Underground Fuel Storage Bunkers, Poole, Dorset

The first explore of the year was a much-needed affair since I’d not been underground or smelt decaying pigeons in weeks!

A big thanks goes to Lock1999 from 28dayslater for the random heads-up on this one. He told me about the fuel storage bunkers back in October 2010 but I just hadn’t had the time to go exploring.

The site is seriously overgrown and getting in (without climbing a dodgy spiked fence) involves wading through some proper spiky foliage! So after cutting my legs to shreds, we found ourselves in the compound and looking straight at one of the fuel storage bunkers up in the hillside. A quick hop up, torch on, peer round the corner…. padlocked! A nice big, heavy metal door.

We knew (thanks to Lock1999) there was more than one tank… we just had to find it in amongst the shrubbery! Walking to the end of the compound we found it… rather wet in the entrance and gets even wetter inside. Flooded in fact. We opened the large heavy door and was greeting by a nice long passageway. All in all, not a bad little explore to whet the appetite for 2011!

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Important, noteworthy & interesting comments are highlighted below

  1. Mr Rat says:

    Went here on 09/04/2022, you can still access the area via a hole in the fence and crossing a small stream about a 2 feet wide. The doors that lead in to the rooms/corridors however are sealed up. The door at furthest point could be opened if you [* removed – do not suggest criminal damage *]. I would recommend waterproof footwear as it was quite muddy around the entrance at the fence and the doors.

  2. Alex says:

    Hi, anyone know if this is still accessible and if so the quickest way in. Thanks

    1. Dan says:

      Go to Lake Pier and just before you drive down to the car park there’s a small alley with a hole in the fence about 10m down. From there you gotta trek through some marshy heathland and you can get up to the bunkers.

      Wear some cargos and a coat to save yourself from the brambles.

      1. Matt says:

        We went there today and we can see the hole that was in the fence, but there unfortunately is a lot of new fencing (tall, steel, spikes, barb wire etc) surrounding the whole area so access now is almost impossible. I’m sure there are ways in but you’ll need waterproofs, welly boots and protective gloves!!

        1. Mr Rat says:

          Any CCTV?

    2. Faye s says:

      Hi Alex, any news on where exactly this is in Poole? x

  3. Gary Knowelden says:

    I walk my dogs most mornings round the Hamworthy lake and if you walk up the gravel path from the car park at the highest point there are a couple of steel manhole covers under the top layer of path gravel. I wonder if they are anything to do with the MOD or the bunkers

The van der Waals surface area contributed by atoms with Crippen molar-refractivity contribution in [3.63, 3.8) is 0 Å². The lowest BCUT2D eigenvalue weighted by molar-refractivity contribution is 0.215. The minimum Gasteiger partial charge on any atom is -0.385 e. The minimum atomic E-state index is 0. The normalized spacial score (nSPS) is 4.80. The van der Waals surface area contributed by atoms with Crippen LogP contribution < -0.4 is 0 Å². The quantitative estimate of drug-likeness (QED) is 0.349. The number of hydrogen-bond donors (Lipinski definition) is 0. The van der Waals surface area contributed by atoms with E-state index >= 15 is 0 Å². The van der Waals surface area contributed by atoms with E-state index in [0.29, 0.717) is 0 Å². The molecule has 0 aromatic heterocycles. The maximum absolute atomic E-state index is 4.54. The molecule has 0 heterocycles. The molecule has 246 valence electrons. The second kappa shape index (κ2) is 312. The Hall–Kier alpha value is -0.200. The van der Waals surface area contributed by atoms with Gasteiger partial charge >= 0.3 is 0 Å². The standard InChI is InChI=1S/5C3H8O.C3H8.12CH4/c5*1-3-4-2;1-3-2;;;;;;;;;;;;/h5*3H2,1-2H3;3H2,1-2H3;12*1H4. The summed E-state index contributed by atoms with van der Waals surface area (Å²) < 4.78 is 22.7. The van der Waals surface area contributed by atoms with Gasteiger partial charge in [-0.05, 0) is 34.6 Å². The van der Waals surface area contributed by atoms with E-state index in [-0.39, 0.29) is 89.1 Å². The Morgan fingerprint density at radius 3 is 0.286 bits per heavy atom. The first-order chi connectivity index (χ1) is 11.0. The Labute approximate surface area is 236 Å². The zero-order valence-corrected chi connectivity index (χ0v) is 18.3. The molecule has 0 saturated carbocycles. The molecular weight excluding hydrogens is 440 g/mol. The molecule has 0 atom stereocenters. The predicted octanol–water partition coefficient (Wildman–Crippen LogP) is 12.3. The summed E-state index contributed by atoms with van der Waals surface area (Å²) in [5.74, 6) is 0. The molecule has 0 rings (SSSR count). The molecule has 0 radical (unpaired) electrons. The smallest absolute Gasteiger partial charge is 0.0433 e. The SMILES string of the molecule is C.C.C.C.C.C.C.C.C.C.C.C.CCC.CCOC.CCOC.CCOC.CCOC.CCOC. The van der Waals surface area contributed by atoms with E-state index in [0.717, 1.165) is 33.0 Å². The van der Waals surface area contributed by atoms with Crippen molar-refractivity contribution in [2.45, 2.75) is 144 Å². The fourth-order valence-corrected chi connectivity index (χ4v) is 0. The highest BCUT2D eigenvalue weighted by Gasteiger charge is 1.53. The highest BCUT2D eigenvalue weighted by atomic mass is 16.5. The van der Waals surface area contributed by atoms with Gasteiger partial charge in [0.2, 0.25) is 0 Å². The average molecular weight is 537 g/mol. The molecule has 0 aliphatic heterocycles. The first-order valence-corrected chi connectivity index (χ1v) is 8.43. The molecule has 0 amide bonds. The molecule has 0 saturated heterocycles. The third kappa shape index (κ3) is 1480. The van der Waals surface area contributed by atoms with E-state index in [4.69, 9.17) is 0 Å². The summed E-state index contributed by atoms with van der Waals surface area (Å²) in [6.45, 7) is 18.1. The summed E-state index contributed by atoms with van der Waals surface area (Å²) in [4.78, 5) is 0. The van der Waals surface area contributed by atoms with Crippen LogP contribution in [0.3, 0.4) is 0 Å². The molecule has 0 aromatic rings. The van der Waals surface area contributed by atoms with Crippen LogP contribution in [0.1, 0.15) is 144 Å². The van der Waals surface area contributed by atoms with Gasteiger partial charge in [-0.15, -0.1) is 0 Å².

1. Karen duggan says:

      Worth keeping an eye on it see if the MOD start doing some housekeeping in it😳 we may be needing it.

  4. Morse Hudson says:

    This place was known as 225 Depot. It was originally used for fuelling the flying boats during WWII. My father worked there and he took me down the tunnels in the 1960s when I was about 8. I seem to remember there was a hatch in the concreted ground just inside the gate. A long tunnel sloped down to a dog-leg to the right. On this corner there was an old canvas stretcher standing against the wall and a Pyrene fire extinguisher.

    There was then another turn to the left and the tunnel came out onto the heath, from which you could see the bombed-out petrol tank. There was a painting on the wall just after the dog-leg of a Sunderland flying boat taking off. That is the way I remember it, but it was 50 years ago. As no one has mentioned this picture, either it has gone, or this is a different tunnel, or my memory may be playing tricks on me.

    1. The Urban Explorer says:

      Yeah, surprising the mural hasn’t been mentioned or photographed. I suspect there’s been a few licks of paint added since sadly!

      1. Abandoned Dorset channel says:

        Hello how did you get in this bunker?

        1. Anonymous says:

          It’s easy to get in to, there’s loads of access points to this one and loads of entry points to the tunnels too, something someone hasn’t mentioned yet either on any of these is if you pick the right one or should say if you know the right one (tunnel) it will lead you all the way under the roadways to the main base on the other side of the road, and going by his description he would of walked past a couple of the entry points that you can go in to gain access to the cut through tunnels, they’re pretty cool. There’s all sorts dotted about over that area. If you want to know more Anonymous0technology@gmail.com

    2. Graham Thomas says:

      If this is at Hamworthy my father worked there during the war and was there the night a German bomber hit one of the storage tanks, he retired in the mid sixties, I too paid many visits to the site.

  5. Nicole Cherry says:

    Where can this be located as we are looking to use it for a film location, thanks!

  6. Liam says:

    Hi, is it by Hamworthy Lake? I can’t find it.

    1. Graham says:

      If you walk from the jetty up the road towards the top you will see on your right big steel gates, it’s inside there.

  7. Brody says:

    Spent a lot of time there as a kid, as I grew up on the nearby estate. Me and best mate got in there a couple of times but never realised there were entrances other than in the building. We could never face the masses of gorse you had to navigate to get to the pit. Might have to go visit again next time I’m back in Poole.

  8. Awk says:

    Went there recently. Shame the main passageways are sealed but the storage area and old crater thing made for a good explore at least.